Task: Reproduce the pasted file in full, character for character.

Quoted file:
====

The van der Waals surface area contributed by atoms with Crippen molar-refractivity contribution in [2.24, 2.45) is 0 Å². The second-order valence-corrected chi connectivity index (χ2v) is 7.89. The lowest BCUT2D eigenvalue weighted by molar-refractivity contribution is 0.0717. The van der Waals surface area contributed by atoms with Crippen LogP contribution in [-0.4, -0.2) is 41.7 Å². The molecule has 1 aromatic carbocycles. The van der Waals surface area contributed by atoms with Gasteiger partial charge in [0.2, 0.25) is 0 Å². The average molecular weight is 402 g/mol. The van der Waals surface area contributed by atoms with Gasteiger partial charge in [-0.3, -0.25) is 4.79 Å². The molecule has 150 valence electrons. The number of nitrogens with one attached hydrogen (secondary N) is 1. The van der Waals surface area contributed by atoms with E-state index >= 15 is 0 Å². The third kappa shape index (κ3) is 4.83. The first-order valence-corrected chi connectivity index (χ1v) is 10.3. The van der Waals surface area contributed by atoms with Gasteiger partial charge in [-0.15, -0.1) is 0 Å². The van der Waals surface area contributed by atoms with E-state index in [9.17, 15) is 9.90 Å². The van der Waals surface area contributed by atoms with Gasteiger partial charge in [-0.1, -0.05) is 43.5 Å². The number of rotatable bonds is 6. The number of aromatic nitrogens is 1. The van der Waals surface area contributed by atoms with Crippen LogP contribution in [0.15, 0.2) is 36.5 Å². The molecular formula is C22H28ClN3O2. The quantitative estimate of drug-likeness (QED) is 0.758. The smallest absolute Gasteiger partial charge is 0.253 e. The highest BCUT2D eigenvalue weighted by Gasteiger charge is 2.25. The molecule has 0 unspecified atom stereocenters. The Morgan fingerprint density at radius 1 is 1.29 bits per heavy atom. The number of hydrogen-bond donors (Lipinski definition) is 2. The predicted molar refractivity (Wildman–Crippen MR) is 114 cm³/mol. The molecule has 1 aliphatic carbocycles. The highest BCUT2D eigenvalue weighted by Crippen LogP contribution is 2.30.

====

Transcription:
The van der Waals surface area contributed by atoms with Crippen molar-refractivity contribution in [2.24, 2.45) is 0 Å². The second-order valence-corrected chi connectivity index (χ2v) is 7.89. The lowest BCUT2D eigenvalue weighted by molar-refractivity contribution is 0.0717. The van der Waals surface area contributed by atoms with Crippen LogP contribution in [-0.4, -0.2) is 41.7 Å². The molecule has 1 aromatic carbocycles. The van der Waals surface area contributed by atoms with Gasteiger partial charge in [0.2, 0.25) is 0 Å². The average molecular weight is 402 g/mol. The van der Waals surface area contributed by atoms with Gasteiger partial charge in [-0.3, -0.25) is 4.79 Å². The molecule has 150 valence electrons. The number of nitrogens with one attached hydrogen (secondary N) is 1. The van der Waals surface area contributed by atoms with E-state index >= 15 is 0 Å². The third kappa shape index (κ3) is 4.83. The first-order valence-corrected chi connectivity index (χ1v) is 10.3. The van der Waals surface area contributed by atoms with Gasteiger partial charge in [-0.15, -0.1) is 0 Å². The van der Waals surface area contributed by atoms with E-state index in [9.17, 15) is 9.90 Å². The van der Waals surface area contributed by atoms with Gasteiger partial charge in [-0.1, -0.05) is 43.5 Å². The number of rotatable bonds is 6. The number of aromatic nitrogens is 1. The van der Waals surface area contributed by atoms with Crippen LogP contribution in [0.15, 0.2) is 36.5 Å². The molecular formula is C22H28ClN3O2. The quantitative estimate of drug-likeness (QED) is 0.758. The smallest absolute Gasteiger partial charge is 0.253 e. The highest BCUT2D eigenvalue weighted by Gasteiger charge is 2.25. The molecule has 0 unspecified atom stereocenters. The Morgan fingerprint density at radius 1 is 1.29 bits per heavy atom. The number of hydrogen-bond donors (Lipinski definition) is 2. The predicted molar refractivity (Wildman–Crippen MR) is 114 cm³/mol. The molecule has 1 aliphatic carbocycles. The highest BCUT2D eigenvalue weighted by Crippen LogP contribution is 2.30.